In the field of clinical psychology, ‘abnormal behaviour’ is classified into different groups according to symptoms and labels are given to people diagnosed with a particular pattern of ‘abnormal’ behaviour. Labelling helps a person diagnosed with clinical depression receive treatment different from that of schizophrenia. However, an overdose of diagnostic labels in the field of mental health is especially dangerous because there still exists a lot of stigma in this area. The DSM-V has been severely criticised for its downpour of changes that, according to experts, will only lead to misdiagnosis, several over-diagnosis and harmful over-medication. If the DSM-V starts being followed like a bible, thousands of people suffering from normal grief, temper tantrums, or indulging in gluttony will be mislabelled as ‘abnormal’ and subjected to inappropriate treatment.
Labels can also be oppressive in nature. Children with special needs frequently get bullied in schools. Often, children diagnosed with ADHD (attention deficit hyperactive disorder) get wrongly punished by the teacher for some mischief which they may not have done, because it is more convenient to assume that the child who has a ‘problem’ will be responsible for everything that goes wrong in the classroom than actually investigate into the matter.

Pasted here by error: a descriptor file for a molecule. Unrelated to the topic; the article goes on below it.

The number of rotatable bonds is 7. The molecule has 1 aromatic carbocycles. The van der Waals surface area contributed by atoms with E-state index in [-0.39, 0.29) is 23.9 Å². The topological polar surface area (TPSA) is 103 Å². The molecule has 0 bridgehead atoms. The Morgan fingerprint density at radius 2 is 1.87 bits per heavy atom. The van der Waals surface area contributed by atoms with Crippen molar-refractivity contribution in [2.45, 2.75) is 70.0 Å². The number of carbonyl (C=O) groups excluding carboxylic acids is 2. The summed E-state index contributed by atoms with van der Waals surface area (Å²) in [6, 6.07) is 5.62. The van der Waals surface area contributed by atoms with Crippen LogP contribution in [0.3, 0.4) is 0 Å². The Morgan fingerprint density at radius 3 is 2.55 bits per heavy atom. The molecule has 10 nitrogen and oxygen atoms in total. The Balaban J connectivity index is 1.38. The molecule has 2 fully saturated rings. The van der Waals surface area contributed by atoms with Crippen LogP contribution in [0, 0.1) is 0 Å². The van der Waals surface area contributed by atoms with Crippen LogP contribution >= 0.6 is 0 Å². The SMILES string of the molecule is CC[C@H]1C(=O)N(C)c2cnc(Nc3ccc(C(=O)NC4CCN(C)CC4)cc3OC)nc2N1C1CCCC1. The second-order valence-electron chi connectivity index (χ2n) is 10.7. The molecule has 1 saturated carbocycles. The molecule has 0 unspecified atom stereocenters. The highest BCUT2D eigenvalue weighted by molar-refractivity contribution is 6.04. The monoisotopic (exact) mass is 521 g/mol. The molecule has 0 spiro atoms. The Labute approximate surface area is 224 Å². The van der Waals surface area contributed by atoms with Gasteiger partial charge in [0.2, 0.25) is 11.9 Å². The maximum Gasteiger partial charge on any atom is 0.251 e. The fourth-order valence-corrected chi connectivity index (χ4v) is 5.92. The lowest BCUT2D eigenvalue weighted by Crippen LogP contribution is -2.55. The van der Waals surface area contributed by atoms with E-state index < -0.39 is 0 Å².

While labels have their advantages, they can also become restrictive. Being a nerd does not mean that you can’t play sports. Similarly, being termed a ‘jock’ does not mean you don’t have the potential to excel in academics. If we want to avail every opportunity to blossom into the person that we are meant to become, it is important that we stop labelling and recognise the scope for growth, change and redefinition. The process of growing up involves a lot of experimentation, with all of us moving back and forth. At any juncture, getting stuck with a label can disrupt progress and hinder the process of self-exploration.
Possibilities are endless and beyond the sky is the limit. Let us not allow labels to cage our flight.
The writer is a counsellor and psychotherapist based in Mumbai. She is the founder of The Silver Lining, an organisation that addresses issues related to mental health.
Updated Date: May 01, 2016 12:06 PM